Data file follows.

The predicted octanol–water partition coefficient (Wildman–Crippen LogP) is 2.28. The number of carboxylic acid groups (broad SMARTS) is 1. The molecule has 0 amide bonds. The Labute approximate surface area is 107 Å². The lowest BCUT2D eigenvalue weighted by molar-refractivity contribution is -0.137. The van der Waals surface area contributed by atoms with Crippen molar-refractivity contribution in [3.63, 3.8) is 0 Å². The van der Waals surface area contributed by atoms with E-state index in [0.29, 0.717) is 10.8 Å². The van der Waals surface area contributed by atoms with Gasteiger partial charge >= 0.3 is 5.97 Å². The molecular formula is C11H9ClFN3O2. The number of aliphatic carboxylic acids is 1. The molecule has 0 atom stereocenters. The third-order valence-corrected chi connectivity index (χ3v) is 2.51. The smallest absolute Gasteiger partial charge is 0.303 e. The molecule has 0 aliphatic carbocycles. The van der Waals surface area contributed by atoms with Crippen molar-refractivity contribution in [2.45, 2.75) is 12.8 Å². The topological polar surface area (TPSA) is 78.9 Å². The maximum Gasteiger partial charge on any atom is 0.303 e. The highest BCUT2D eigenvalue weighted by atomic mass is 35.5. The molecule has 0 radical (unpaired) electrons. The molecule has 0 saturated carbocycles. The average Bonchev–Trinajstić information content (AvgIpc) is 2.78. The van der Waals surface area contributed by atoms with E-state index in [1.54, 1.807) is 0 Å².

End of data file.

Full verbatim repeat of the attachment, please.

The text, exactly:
The predicted octanol–water partition coefficient (Wildman–Crippen LogP) is 2.28. The number of carboxylic acid groups (broad SMARTS) is 1. The molecule has 0 amide bonds. The Labute approximate surface area is 107 Å². The lowest BCUT2D eigenvalue weighted by molar-refractivity contribution is -0.137. The van der Waals surface area contributed by atoms with Crippen molar-refractivity contribution in [3.63, 3.8) is 0 Å². The van der Waals surface area contributed by atoms with E-state index in [0.29, 0.717) is 10.8 Å². The van der Waals surface area contributed by atoms with Gasteiger partial charge >= 0.3 is 5.97 Å². The molecular formula is C11H9ClFN3O2. The number of aliphatic carboxylic acids is 1. The molecule has 0 atom stereocenters. The third-order valence-corrected chi connectivity index (χ3v) is 2.51. The smallest absolute Gasteiger partial charge is 0.303 e. The molecule has 0 aliphatic carbocycles. The van der Waals surface area contributed by atoms with Crippen molar-refractivity contribution in [2.45, 2.75) is 12.8 Å². The topological polar surface area (TPSA) is 78.9 Å². The maximum Gasteiger partial charge on any atom is 0.303 e. The highest BCUT2D eigenvalue weighted by atomic mass is 35.5. The molecule has 0 radical (unpaired) electrons. The molecule has 0 saturated carbocycles. The average Bonchev–Trinajstić information content (AvgIpc) is 2.78. The van der Waals surface area contributed by atoms with E-state index in [1.54, 1.807) is 0 Å².